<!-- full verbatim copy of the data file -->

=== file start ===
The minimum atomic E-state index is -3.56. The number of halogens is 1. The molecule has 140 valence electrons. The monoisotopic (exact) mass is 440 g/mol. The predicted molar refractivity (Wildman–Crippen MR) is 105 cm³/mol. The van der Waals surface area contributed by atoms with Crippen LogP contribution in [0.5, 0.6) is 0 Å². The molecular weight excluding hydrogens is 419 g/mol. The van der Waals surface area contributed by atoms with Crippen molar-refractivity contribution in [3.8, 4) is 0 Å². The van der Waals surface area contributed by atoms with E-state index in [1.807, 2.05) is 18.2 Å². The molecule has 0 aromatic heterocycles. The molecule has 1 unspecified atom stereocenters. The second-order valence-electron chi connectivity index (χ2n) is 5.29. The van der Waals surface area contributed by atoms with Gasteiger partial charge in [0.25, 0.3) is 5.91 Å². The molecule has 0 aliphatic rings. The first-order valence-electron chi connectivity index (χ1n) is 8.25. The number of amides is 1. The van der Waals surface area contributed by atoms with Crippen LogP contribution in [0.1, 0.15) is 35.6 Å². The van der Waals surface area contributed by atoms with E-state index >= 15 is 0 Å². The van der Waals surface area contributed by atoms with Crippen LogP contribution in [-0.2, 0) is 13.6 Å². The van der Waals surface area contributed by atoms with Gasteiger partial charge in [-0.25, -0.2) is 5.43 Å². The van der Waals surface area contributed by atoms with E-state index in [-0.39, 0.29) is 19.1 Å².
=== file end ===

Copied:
The minimum atomic E-state index is -3.56. The number of halogens is 1. The molecule has 140 valence electrons. The monoisotopic (exact) mass is 440 g/mol. The predicted molar refractivity (Wildman–Crippen MR) is 105 cm³/mol. The van der Waals surface area contributed by atoms with Crippen LogP contribution in [0.5, 0.6) is 0 Å². The molecular weight excluding hydrogens is 419 g/mol. The van der Waals surface area contributed by atoms with Crippen molar-refractivity contribution in [3.8, 4) is 0 Å². The van der Waals surface area contributed by atoms with E-state index in [1.807, 2.05) is 18.2 Å². The molecule has 0 aromatic heterocycles. The molecule has 1 unspecified atom stereocenters. The second-order valence-electron chi connectivity index (χ2n) is 5.29. The van der Waals surface area contributed by atoms with Gasteiger partial charge in [0.25, 0.3) is 5.91 Å². The molecule has 0 aliphatic rings. The first-order valence-electron chi connectivity index (χ1n) is 8.25. The number of amides is 1. The van der Waals surface area contributed by atoms with Crippen LogP contribution in [0.1, 0.15) is 35.6 Å². The van der Waals surface area contributed by atoms with E-state index >= 15 is 0 Å². The van der Waals surface area contributed by atoms with Crippen LogP contribution in [-0.2, 0) is 13.6 Å². The van der Waals surface area contributed by atoms with Gasteiger partial charge in [-0.25, -0.2) is 5.43 Å². The van der Waals surface area contributed by atoms with E-state index in [-0.39, 0.29) is 19.1 Å².